Between Two Worlds: The Art & Life of Amrita Sher-Gil (3) (Amazing Women)
“The reader closes the covers more frustrated than enlightened.”
This picture book biography of a 20th century woman painter earnestly tries to tell the story of a conflicted talented artist, but there’s no real conflict in the book. Amrita’s parents support her studies, she’s allowed the freedom to explore art however she chooses. Her family “insisted she study art,” even taking her to Paris to provide her with a world-class artistic experience. This is not the story of a crazed unappreciated Van Gogh. So how to turn this life of coddled privilege into one of artistic brilliance?
Amrita is supposedly “torn between her two worlds,” that of her Hungarian mother and that of her Indian father, but that struggle, if there is one, isn’t shown. In fact, the illustrations of her life in Hungary look just like the illustrations of her life in India. Her time in Paris is similarly bland. There is nothing visually distinctive about any of the settings in the book. If the text serves up one cliché after another, the illustrations follow suit.
The drama supposedly starts when Sriram writes: “But her world would soon change. Amrita would begin a lifelong search to find home, to find her own art.” This “search” supposedly drives the narrative forward, but the reader never feels part of it, never understands Amrita’s personality or intentions beyond the standard language for this kind of subject: “She rebelled. She drew on her own terms. She searched in her art for where she belonged.”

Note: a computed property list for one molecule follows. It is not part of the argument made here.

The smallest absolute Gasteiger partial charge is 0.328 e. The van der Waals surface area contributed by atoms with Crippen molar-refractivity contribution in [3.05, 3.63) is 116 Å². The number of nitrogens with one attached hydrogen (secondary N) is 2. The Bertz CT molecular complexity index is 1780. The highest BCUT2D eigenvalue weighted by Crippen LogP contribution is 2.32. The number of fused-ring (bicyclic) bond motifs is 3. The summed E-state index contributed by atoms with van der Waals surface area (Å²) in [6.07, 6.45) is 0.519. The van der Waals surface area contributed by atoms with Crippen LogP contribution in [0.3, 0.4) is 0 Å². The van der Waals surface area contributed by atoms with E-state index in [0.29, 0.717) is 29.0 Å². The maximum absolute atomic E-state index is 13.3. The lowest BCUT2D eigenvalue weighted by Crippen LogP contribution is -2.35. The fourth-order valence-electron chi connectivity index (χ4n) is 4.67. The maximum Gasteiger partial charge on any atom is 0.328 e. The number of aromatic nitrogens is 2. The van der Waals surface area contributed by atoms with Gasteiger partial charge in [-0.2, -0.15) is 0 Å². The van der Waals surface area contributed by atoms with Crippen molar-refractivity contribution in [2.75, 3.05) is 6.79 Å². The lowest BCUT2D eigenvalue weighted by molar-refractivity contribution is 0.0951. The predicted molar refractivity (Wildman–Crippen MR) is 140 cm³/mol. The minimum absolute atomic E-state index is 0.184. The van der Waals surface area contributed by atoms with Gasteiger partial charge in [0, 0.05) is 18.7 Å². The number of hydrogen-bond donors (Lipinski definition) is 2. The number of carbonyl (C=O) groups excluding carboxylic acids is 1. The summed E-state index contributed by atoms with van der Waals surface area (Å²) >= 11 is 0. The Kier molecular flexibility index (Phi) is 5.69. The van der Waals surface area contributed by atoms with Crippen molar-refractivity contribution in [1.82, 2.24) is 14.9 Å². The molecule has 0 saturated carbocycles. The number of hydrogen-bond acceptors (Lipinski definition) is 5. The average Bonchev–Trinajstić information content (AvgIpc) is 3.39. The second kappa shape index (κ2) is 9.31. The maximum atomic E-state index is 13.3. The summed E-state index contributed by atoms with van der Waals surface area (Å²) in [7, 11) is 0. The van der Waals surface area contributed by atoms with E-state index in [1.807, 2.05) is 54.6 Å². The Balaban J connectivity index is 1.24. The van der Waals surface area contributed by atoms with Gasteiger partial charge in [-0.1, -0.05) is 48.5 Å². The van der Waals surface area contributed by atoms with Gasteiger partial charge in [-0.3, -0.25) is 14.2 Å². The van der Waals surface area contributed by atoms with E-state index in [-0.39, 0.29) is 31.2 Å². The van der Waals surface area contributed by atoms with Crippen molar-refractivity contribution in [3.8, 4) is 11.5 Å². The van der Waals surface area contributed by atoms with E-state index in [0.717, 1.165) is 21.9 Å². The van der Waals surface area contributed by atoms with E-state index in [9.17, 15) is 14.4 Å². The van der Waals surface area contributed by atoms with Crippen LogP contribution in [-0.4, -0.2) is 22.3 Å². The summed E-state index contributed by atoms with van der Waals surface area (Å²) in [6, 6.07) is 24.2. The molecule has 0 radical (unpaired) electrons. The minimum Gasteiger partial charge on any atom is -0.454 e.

Do we see how she rebelled? What it meant to draw on her own terms? Such ideas are vague and are followed by more nebulous descriptions: “Unlike most children her age, twelve-year-old Amrita now painted women in unusual poses, with every detail of womanhood. Her art was as unashamed and fearless as herself.”
Again, what does that mean exactly? What unusual poses, what details? And here the illustrator, Ruchi Sharma, offers a page showing Amrita in the distance working on a blank canvas with a checkerboard hall dominating the image. Does that give a sense of her art? Of her intentions? Of her creativity?
The rest of the book is similarly frustrating. Amrita remains a stereotype of an artistic rebel with no sense of individual character. Her art and “struggles” to paint are never clearly shown. Her interactions with other artists (surely there were some in Paris) are never explored. The book ends by declaring that the search announced in the opening pages ended when “she discovered home in her own art—where her two worlds, East and West, intertwined.” Since those worlds haven’t been evoked, there’s no satisfaction in this closing. The reader closes the covers more frustrated than enlightened.
The entire text reads more like a magazine article than a picture book story, with no sense of setting scenes, of developing characters, of following the main character on a journey. None of the elements of successful picture book writing are here, though the intentions to do well by the subject clearly exist. But readers demand more than an interesting subject. Strong, vivid writing is a necessary ingredient, one this book sadly lacks.